For the purpose of this analysis, I’ve chosen to examine the EngageNY modules that align with the Common Core State Standards. It is clear that the English language arts curriculum is stuffed full of skills in phonics and phonemes and parts of speech, things that help primary students understand the syntactic conventions of English writing. One author reflects that “we’re teaching them [good writing] means stuffing writing with adjectives, rather than that good writing is about communication [between the author and the reader]” (Flood, 2015) and this is often true when after these basic skills lessons we don’t ask students to think like authors as they write, to examine what they’re trying to communicate to the reader. While asking them to find the parts of speech of a sentence, “research finds that students exposed to a glut of such instruction perform worse on writing assignments” (Goldstein, 2017). In the EngageNY modules, there is no creative writing present besides the “Pausing Points” activities in elementary school literacy skills lessons. Often teachers don’t have time to do these “Pausing Points” because they fall behind with the cluttered and there is little time to do “extra” assignments. Educators need the help including creative writing lessons without making them too cumbersome.

Without creative writing in our curriculum, we can never expect to have great fictional writers, poets, lyricists, and any other job revolving around the mastery of creative dialogue. Written language is tricky for young students especially, but adding small projects into normal curriculum to promote creative writing after the basic writing elements of syntax are taught is a great way to motivate students to continue to write for the rest of their lives. This mini-course seeks to fill the gap in current curriculum where creative writing is not present through elements of “world-building.”

References:

Akkaya, N. (2014). Elementary Teachers’ Views on the Creative Writing Process: An Evaluation. Educational Sciences: Theory and Practice, 14(4), 1499–1504. Retrieved from https://libproxy.albany.edu/login?url=http://search.ebscohost.com/login.aspx?direct=true&db=eric&AN=EJ1045114&site=eds-live&scope=site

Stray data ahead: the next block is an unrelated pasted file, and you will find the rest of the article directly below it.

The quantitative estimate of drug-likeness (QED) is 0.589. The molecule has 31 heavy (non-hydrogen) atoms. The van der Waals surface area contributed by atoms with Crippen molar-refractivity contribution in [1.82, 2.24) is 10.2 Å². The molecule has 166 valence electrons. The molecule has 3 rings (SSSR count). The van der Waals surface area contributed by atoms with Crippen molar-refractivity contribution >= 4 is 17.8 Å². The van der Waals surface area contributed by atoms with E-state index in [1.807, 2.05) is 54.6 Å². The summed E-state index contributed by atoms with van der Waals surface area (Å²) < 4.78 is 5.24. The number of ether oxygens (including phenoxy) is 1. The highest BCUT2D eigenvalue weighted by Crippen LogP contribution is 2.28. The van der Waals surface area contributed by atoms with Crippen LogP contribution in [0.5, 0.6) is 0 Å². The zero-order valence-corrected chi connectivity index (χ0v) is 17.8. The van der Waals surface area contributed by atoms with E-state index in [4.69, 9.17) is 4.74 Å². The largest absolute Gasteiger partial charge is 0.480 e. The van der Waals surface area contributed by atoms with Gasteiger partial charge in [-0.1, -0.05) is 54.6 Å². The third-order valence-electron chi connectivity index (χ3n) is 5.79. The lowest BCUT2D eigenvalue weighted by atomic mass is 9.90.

Goldstein, D. (2017, August 2). Why Kids Can’t Write. Retrieved from https://www.nytimes.com/2017/08/02/education/edlife/writing-education-grammar-students-children.html

Flood, A. (2015, June 23) National curriculum is damaging children’s creative writing, say authors. Retrived from https://www.theguardian.com/books/2015/jun/23/national-curriculum-is-damaging-childrens-creative-writing-say-authors

McQuitty, V. (2014). Process-Oriented Writing Instruction in Elementary Classrooms: Evidence of Effective Practices from the Research of Literature. Writing & Pedagogy, 6(3), 467-495. Retrieved from https://libproxy.albany.edu/login?url=http://search.ebscohost.com/login.aspx?direct=true&db=eue&AN=110799543&site=eds-live&scope=site

Mossing, S. (2013). The Importance of Creative Thinking and the Arts Education. Retrieved from https://scholarworks.bgsu.edu/cgi/viewcontent.cgi?referer=https://www.google.com/&httpsredir=1&article=1038&context=honorsprojects

Analysis of the Learner and Context

In order to determine the prior knowledge of the learner for this mini-course and assert the need for the course’s goals and objectives, an anonymous Google Form survey was conducted. 29 educator responses were submitted. Of those, 51.7% were elementary educators, 24.1% were middle school educators, and 27.6% taught high school. Overlap in these demographic percentages represent educators who have taught multiple grade levels.

Out of the 29 responses, it was found that over 79.3% felt that they did not have support from the state required curriculum to teach creative writing in their grade level, and 55.2% felt that they did not have adequate supports from additional teaching resources such as websites, workbooks, and professional development. There was an overwhelming response of “yes” to the question of “do you feel it’s important to teach creative writing in your classroom?” of 89.7% and a general appreciation of a new solution to incorporating creative writing into daily curriculum of 79.3% in favor.

In relation to this mini-course’s importance and the background that these educators have with creative writing, some additional responses included: